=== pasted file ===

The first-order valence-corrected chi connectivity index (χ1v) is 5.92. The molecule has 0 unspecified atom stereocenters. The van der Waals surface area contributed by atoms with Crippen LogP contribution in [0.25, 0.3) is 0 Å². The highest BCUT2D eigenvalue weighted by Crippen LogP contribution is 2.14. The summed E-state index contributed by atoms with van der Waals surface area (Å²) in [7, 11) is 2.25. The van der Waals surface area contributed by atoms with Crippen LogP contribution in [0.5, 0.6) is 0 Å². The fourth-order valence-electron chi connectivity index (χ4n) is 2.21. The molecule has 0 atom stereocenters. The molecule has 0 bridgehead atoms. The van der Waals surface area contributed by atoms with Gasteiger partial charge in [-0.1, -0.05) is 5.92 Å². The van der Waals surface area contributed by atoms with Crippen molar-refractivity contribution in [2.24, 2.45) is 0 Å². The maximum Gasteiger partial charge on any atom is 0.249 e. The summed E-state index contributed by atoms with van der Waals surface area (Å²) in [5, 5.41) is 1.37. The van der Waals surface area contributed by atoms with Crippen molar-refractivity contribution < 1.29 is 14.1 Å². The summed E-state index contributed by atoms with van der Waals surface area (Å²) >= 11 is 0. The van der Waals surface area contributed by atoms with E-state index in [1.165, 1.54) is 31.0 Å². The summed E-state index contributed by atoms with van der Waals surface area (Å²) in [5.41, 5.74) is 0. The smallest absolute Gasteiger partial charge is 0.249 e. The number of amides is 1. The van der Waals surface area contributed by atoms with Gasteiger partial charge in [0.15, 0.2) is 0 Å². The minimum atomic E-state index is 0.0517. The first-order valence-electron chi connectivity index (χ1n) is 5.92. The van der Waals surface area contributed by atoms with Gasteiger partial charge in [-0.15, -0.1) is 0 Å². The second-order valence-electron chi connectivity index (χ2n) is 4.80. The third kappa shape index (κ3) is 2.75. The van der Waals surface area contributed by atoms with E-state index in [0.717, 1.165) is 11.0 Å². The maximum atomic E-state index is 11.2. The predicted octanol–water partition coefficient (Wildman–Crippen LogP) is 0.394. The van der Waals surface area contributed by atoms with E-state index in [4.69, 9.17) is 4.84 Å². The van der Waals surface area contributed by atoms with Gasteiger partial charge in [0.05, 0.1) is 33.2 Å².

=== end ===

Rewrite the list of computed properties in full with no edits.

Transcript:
The first-order valence-corrected chi connectivity index (χ1v) is 5.92. The molecule has 0 unspecified atom stereocenters. The van der Waals surface area contributed by atoms with Crippen LogP contribution in [0.25, 0.3) is 0 Å². The highest BCUT2D eigenvalue weighted by Crippen LogP contribution is 2.14. The summed E-state index contributed by atoms with van der Waals surface area (Å²) in [7, 11) is 2.25. The van der Waals surface area contributed by atoms with Crippen LogP contribution in [0.5, 0.6) is 0 Å². The fourth-order valence-electron chi connectivity index (χ4n) is 2.21. The molecule has 0 atom stereocenters. The molecule has 0 bridgehead atoms. The van der Waals surface area contributed by atoms with Gasteiger partial charge in [-0.1, -0.05) is 5.92 Å². The van der Waals surface area contributed by atoms with Crippen molar-refractivity contribution in [2.24, 2.45) is 0 Å². The maximum Gasteiger partial charge on any atom is 0.249 e. The summed E-state index contributed by atoms with van der Waals surface area (Å²) in [5, 5.41) is 1.37. The van der Waals surface area contributed by atoms with Crippen molar-refractivity contribution < 1.29 is 14.1 Å². The summed E-state index contributed by atoms with van der Waals surface area (Å²) >= 11 is 0. The van der Waals surface area contributed by atoms with E-state index in [1.165, 1.54) is 31.0 Å². The summed E-state index contributed by atoms with van der Waals surface area (Å²) in [5.41, 5.74) is 0. The smallest absolute Gasteiger partial charge is 0.249 e. The number of amides is 1. The van der Waals surface area contributed by atoms with Gasteiger partial charge in [0.15, 0.2) is 0 Å². The minimum atomic E-state index is 0.0517. The first-order valence-electron chi connectivity index (χ1n) is 5.92. The van der Waals surface area contributed by atoms with Gasteiger partial charge in [-0.15, -0.1) is 0 Å². The second-order valence-electron chi connectivity index (χ2n) is 4.80. The third kappa shape index (κ3) is 2.75. The van der Waals surface area contributed by atoms with E-state index in [0.717, 1.165) is 11.0 Å². The maximum atomic E-state index is 11.2. The predicted octanol–water partition coefficient (Wildman–Crippen LogP) is 0.394. The van der Waals surface area contributed by atoms with E-state index in [4.69, 9.17) is 4.84 Å². The van der Waals surface area contributed by atoms with Gasteiger partial charge in [0.05, 0.1) is 33.2 Å².